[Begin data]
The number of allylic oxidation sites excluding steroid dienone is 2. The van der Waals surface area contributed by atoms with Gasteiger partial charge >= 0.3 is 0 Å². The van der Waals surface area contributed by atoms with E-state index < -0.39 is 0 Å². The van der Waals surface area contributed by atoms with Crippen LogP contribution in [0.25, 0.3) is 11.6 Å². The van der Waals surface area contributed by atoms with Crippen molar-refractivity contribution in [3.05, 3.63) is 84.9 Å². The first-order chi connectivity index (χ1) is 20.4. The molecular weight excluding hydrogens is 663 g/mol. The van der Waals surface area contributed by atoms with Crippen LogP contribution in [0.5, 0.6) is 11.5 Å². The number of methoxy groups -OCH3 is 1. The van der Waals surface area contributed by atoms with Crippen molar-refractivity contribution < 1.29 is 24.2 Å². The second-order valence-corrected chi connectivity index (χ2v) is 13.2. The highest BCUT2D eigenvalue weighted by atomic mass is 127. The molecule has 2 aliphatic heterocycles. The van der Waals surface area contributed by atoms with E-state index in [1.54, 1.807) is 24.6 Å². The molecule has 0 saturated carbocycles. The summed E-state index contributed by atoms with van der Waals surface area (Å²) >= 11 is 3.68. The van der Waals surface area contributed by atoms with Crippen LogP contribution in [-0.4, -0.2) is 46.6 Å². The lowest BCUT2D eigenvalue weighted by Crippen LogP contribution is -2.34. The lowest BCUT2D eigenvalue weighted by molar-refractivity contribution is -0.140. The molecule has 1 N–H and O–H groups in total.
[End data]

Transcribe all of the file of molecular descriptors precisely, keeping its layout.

The number of allylic oxidation sites excluding steroid dienone is 2. The van der Waals surface area contributed by atoms with Gasteiger partial charge >= 0.3 is 0 Å². The van der Waals surface area contributed by atoms with E-state index < -0.39 is 0 Å². The van der Waals surface area contributed by atoms with Crippen LogP contribution in [0.25, 0.3) is 11.6 Å². The van der Waals surface area contributed by atoms with Crippen molar-refractivity contribution in [3.05, 3.63) is 84.9 Å². The first-order chi connectivity index (χ1) is 20.4. The molecular weight excluding hydrogens is 663 g/mol. The van der Waals surface area contributed by atoms with Crippen LogP contribution in [0.5, 0.6) is 11.5 Å². The number of methoxy groups -OCH3 is 1. The van der Waals surface area contributed by atoms with Crippen molar-refractivity contribution < 1.29 is 24.2 Å². The second-order valence-corrected chi connectivity index (χ2v) is 13.2. The highest BCUT2D eigenvalue weighted by atomic mass is 127. The molecule has 2 aliphatic heterocycles. The van der Waals surface area contributed by atoms with E-state index in [1.54, 1.807) is 24.6 Å². The molecule has 0 saturated carbocycles. The summed E-state index contributed by atoms with van der Waals surface area (Å²) >= 11 is 3.68. The van der Waals surface area contributed by atoms with Crippen LogP contribution in [-0.4, -0.2) is 46.6 Å². The lowest BCUT2D eigenvalue weighted by Crippen LogP contribution is -2.34. The lowest BCUT2D eigenvalue weighted by molar-refractivity contribution is -0.140. The molecule has 1 N–H and O–H groups in total.